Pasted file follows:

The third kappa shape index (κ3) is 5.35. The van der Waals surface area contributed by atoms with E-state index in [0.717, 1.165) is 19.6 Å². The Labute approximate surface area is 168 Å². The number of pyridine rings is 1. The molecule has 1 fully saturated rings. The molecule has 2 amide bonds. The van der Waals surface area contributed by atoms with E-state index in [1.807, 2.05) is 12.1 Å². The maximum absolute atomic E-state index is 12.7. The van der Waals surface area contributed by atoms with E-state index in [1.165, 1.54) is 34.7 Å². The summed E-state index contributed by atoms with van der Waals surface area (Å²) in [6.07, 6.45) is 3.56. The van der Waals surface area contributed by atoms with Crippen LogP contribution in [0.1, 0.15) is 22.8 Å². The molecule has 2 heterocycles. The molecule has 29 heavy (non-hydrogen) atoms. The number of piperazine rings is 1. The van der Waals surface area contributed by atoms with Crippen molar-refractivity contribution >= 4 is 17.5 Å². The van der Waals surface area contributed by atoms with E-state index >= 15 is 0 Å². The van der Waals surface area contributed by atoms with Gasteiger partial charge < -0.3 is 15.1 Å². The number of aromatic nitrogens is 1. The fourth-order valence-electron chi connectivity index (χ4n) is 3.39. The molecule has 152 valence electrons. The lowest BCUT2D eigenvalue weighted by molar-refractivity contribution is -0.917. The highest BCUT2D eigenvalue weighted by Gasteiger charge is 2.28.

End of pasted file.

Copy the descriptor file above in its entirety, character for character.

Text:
The third kappa shape index (κ3) is 5.35. The van der Waals surface area contributed by atoms with E-state index in [0.717, 1.165) is 19.6 Å². The Labute approximate surface area is 168 Å². The number of pyridine rings is 1. The molecule has 1 fully saturated rings. The molecule has 2 amide bonds. The van der Waals surface area contributed by atoms with E-state index in [1.807, 2.05) is 12.1 Å². The maximum absolute atomic E-state index is 12.7. The van der Waals surface area contributed by atoms with E-state index in [1.165, 1.54) is 34.7 Å². The summed E-state index contributed by atoms with van der Waals surface area (Å²) in [6.07, 6.45) is 3.56. The van der Waals surface area contributed by atoms with Crippen LogP contribution in [0.1, 0.15) is 22.8 Å². The molecule has 2 heterocycles. The molecule has 29 heavy (non-hydrogen) atoms. The number of piperazine rings is 1. The van der Waals surface area contributed by atoms with Crippen molar-refractivity contribution >= 4 is 17.5 Å². The van der Waals surface area contributed by atoms with E-state index >= 15 is 0 Å². The van der Waals surface area contributed by atoms with Gasteiger partial charge < -0.3 is 15.1 Å². The number of aromatic nitrogens is 1. The fourth-order valence-electron chi connectivity index (χ4n) is 3.39. The molecule has 152 valence electrons. The lowest BCUT2D eigenvalue weighted by molar-refractivity contribution is -0.917. The highest BCUT2D eigenvalue weighted by Gasteiger charge is 2.28.